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It’s Time to Tear Down the Stigma Surrounding Periods

We spoke to Nadya Okamoto, a passionate young advocate. She sheds light on period poverty and explains how battling stigmas can build a brighter future for all women.


Nadya Okamoto

Founder and Executive Director, Period

Period poverty, the lack of access to menstrual hygiene due to a lack of resources, exists and continues to be rampant across the United States. In the last year, 1 in 4 women in the United States struggled to afford period products due to a lack of income. Let’s face it: tampons, pads and menstrual cups can be expensive, and the sales tax on them (in 36 states in the United States) because they are considered luxury items definitely does not help. So why don’t we talk about this issue?

The stigma around menstruation that marks the topic as taboo has prevented us from having much-needed conversations like this for too long. The time is NOW for us to engage in dialogue about the right to menstrual hygiene and work to progress the menstrual movement — the fight for equitable access to period products and effort to break down the stigma around menstruation.

Building a movement

This movement stands upon the belief that it is a fundamental human right to discover and reach one’s full potential, regardless of a natural need. When homeless or low-income women do not have access to proper period care, they are forced to turn to makeshift, often unhygienic solutions like:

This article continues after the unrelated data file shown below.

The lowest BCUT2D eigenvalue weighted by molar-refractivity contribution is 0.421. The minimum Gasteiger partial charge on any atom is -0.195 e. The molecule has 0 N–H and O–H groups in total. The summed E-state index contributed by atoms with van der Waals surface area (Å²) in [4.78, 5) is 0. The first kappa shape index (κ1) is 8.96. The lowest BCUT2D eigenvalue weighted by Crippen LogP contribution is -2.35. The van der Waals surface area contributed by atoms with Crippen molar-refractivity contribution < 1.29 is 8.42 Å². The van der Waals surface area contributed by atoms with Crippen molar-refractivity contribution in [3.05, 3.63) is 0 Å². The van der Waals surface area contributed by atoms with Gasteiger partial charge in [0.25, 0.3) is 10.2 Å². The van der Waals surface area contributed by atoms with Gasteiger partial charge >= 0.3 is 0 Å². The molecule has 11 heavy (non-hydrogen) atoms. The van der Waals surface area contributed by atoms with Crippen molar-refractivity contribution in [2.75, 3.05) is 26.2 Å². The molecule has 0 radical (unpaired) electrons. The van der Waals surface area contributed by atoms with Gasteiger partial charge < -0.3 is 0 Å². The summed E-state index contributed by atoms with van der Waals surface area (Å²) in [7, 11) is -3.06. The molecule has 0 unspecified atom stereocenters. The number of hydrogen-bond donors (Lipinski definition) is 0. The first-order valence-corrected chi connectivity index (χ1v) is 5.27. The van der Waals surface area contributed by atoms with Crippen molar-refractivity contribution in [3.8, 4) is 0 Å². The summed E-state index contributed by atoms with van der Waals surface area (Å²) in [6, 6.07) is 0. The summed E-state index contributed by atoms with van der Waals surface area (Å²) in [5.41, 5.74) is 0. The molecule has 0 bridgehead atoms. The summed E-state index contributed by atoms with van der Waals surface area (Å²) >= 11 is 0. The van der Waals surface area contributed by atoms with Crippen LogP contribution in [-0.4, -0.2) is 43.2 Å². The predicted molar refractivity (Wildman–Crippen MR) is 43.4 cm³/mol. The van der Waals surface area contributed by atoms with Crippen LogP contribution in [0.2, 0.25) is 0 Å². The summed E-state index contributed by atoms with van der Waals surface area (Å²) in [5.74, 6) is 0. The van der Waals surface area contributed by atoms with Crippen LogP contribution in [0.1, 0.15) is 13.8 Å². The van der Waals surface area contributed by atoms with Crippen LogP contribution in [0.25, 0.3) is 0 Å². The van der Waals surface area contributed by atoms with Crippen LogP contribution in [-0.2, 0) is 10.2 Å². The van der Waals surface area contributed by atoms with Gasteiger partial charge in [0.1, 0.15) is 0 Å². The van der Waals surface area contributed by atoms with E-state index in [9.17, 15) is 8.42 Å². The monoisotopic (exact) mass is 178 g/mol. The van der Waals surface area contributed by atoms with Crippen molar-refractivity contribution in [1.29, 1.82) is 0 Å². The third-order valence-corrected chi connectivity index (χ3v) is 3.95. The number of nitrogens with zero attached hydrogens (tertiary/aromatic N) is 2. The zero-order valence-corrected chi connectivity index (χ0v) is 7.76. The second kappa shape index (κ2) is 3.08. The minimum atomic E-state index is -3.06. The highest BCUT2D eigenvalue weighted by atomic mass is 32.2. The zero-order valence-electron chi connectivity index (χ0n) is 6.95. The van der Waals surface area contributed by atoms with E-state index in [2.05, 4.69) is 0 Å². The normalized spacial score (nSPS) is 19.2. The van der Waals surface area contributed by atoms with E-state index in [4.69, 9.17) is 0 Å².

• Toilet paper
  • Socks
  • Brown paper grocery bags
  • Cardboard

Period products should be considered necessities. They should be provided in schools, workplaces, shelters, prisons and public restrooms.

I’m Nadya Okamoto, a 20-year-old rising Harvard junior, author of upcoming book “Period Power,” and the founder and executive director of PERIOD. We are a youth-powered nonprofit that provides and celebrates menstrual hygiene through service, education and policy. We distribute period products to people who could not otherwise afford them, engage a global network of student leaders to do so and more. Since our founding in December 2014, we have addressed over 280,000 periods through product distribution and registered over 200 campus chapters at universities and high schools around the United States and abroad. We acknowledge that this movement is not only about service but also social and systemic change.

Expanding around the globe

At PERIOD, we think of addressing menstrual hygiene as a key to global development and getting closer to gender equality. This is a universal issue because no matter what, if you are assigned female at birth, you will most likely menstruate on a monthly basis for forty years of your life. This movement has a long way to go, so we need everyone (it doesn’t matter whether you menstruate yourself or not) to be talking about periods and the need to address menstrual equity.

Beyond the need for this movement in the United States, periods are still the number one reason why girls miss school in developing countries, and in many countries, menstruation is the single event that leads to girls dropping out of school, getting married early and undergoing female genital mutilation and social isolation. That needs to change, and we can start with small acts or raising awareness, collecting and donating period products, and mobilizing around legislative change towards menstrual equity. This is the menstrual movement. Join us.

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